Two researchers speaking at the Chaos Computing Congress in Hamburg, Germany have revealed an elaborate caper carried out by a gang of hackers that saw ATM machines being emptied of their cash in an undisclosed European country.
At some point in 2013, hackers came up with an elaborate scheme that would give them complete control of ATM machines from an unknown bank in Europe. The plan involved cutting a hole into the actual machine to gain access to a USB port and then inserting a thumb drive with malware into it. After entering a 12 digit code, a custom user interface would pop up that gave them control of the machine. Amongst the tools at their disposal was a readout of just how much cash was contained in the ATMs safe by denomination, and controls to release specific amounts of each bank note.
When the thieves were done they would remove the drive, cover up the hole and the machine would return to normal operations.
The plot was uncovered in July when the unnamed bank noticed its ATM safes were empty. Additional surveillance was posted around the machines in question which finally revealed what was happening. The thieves had continued to use the same machines over and over as it allowed them to skip the process of having to cut new holes.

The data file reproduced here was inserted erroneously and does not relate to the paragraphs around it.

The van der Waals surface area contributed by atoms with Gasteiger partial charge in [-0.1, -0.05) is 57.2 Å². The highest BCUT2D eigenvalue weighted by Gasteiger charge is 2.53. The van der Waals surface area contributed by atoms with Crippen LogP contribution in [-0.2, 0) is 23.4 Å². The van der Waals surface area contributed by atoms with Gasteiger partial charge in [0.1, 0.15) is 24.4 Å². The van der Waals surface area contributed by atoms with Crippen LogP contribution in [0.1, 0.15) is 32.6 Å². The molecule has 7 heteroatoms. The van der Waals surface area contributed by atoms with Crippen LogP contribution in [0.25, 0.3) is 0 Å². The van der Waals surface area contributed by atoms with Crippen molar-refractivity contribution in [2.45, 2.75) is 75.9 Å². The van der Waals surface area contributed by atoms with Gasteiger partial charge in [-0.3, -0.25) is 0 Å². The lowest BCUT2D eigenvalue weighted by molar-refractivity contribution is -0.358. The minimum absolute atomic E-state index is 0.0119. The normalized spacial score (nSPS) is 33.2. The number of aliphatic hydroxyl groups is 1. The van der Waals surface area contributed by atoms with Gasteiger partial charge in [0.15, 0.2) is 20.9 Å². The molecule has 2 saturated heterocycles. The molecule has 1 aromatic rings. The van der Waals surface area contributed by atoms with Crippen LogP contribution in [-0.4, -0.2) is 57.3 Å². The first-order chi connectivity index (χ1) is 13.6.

Proving that there is no honor amongst criminals, it seems that going through the infected files after they were discovered revealed that no one could pull this job off alone. Once the drive was inserted into the port, a series of numbers would be displayed on the screen. The operator would then have to call another member of the gang to be told the correct numeric response to those numbers to activate the interface. Apparently there was a fear that someone from the group would take the drive assigned to them and go rogue.
The two researchers, both of whom declined to be named, said that the hack showed the criminals had "profound knowledge" of the target ATMs. And while there was a lot of security on the hackers side, including the fact the malware was extremely hard to deconstruct, the same policies didn't extend to the file names. The main file involved in the hack was revealed to be named "hack.bat."
We're all left to wonder if all of the ATMs have been repaired by this time, but we're sure there are some developers working on far more extensive security software at this point.
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